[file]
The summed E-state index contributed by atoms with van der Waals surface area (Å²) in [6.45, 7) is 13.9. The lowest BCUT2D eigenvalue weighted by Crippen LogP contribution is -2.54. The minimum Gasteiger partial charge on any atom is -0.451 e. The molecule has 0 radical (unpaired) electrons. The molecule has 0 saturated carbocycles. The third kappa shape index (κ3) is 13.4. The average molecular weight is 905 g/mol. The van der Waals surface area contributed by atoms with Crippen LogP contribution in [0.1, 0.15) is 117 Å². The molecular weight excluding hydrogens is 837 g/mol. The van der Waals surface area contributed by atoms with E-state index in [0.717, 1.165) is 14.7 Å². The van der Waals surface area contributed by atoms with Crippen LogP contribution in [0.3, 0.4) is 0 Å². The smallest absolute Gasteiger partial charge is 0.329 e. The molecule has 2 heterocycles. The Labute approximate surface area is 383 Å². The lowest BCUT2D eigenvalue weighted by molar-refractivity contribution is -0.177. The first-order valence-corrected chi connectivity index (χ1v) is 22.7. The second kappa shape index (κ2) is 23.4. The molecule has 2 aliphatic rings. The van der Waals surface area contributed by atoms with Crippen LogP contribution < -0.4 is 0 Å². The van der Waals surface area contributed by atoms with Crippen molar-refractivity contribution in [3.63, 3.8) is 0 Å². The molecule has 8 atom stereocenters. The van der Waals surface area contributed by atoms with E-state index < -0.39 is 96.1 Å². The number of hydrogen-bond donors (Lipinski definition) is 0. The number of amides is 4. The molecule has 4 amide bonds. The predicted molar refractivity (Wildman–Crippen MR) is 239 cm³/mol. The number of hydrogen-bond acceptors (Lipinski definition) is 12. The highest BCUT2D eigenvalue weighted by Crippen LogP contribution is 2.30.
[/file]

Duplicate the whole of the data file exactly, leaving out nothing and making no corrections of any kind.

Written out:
The summed E-state index contributed by atoms with van der Waals surface area (Å²) in [6.45, 7) is 13.9. The lowest BCUT2D eigenvalue weighted by Crippen LogP contribution is -2.54. The minimum Gasteiger partial charge on any atom is -0.451 e. The molecule has 0 radical (unpaired) electrons. The molecule has 0 saturated carbocycles. The third kappa shape index (κ3) is 13.4. The average molecular weight is 905 g/mol. The van der Waals surface area contributed by atoms with Crippen LogP contribution in [0.1, 0.15) is 117 Å². The molecular weight excluding hydrogens is 837 g/mol. The van der Waals surface area contributed by atoms with E-state index in [0.717, 1.165) is 14.7 Å². The van der Waals surface area contributed by atoms with Crippen LogP contribution in [0.3, 0.4) is 0 Å². The smallest absolute Gasteiger partial charge is 0.329 e. The molecule has 2 heterocycles. The Labute approximate surface area is 383 Å². The lowest BCUT2D eigenvalue weighted by molar-refractivity contribution is -0.177. The first-order valence-corrected chi connectivity index (χ1v) is 22.7. The second kappa shape index (κ2) is 23.4. The molecule has 2 aliphatic rings. The van der Waals surface area contributed by atoms with Crippen LogP contribution < -0.4 is 0 Å². The van der Waals surface area contributed by atoms with Crippen molar-refractivity contribution in [3.63, 3.8) is 0 Å². The molecule has 8 atom stereocenters. The van der Waals surface area contributed by atoms with E-state index < -0.39 is 96.1 Å². The number of hydrogen-bond donors (Lipinski definition) is 0. The number of amides is 4. The molecule has 4 amide bonds. The predicted molar refractivity (Wildman–Crippen MR) is 239 cm³/mol. The number of hydrogen-bond acceptors (Lipinski definition) is 12. The highest BCUT2D eigenvalue weighted by Crippen LogP contribution is 2.30.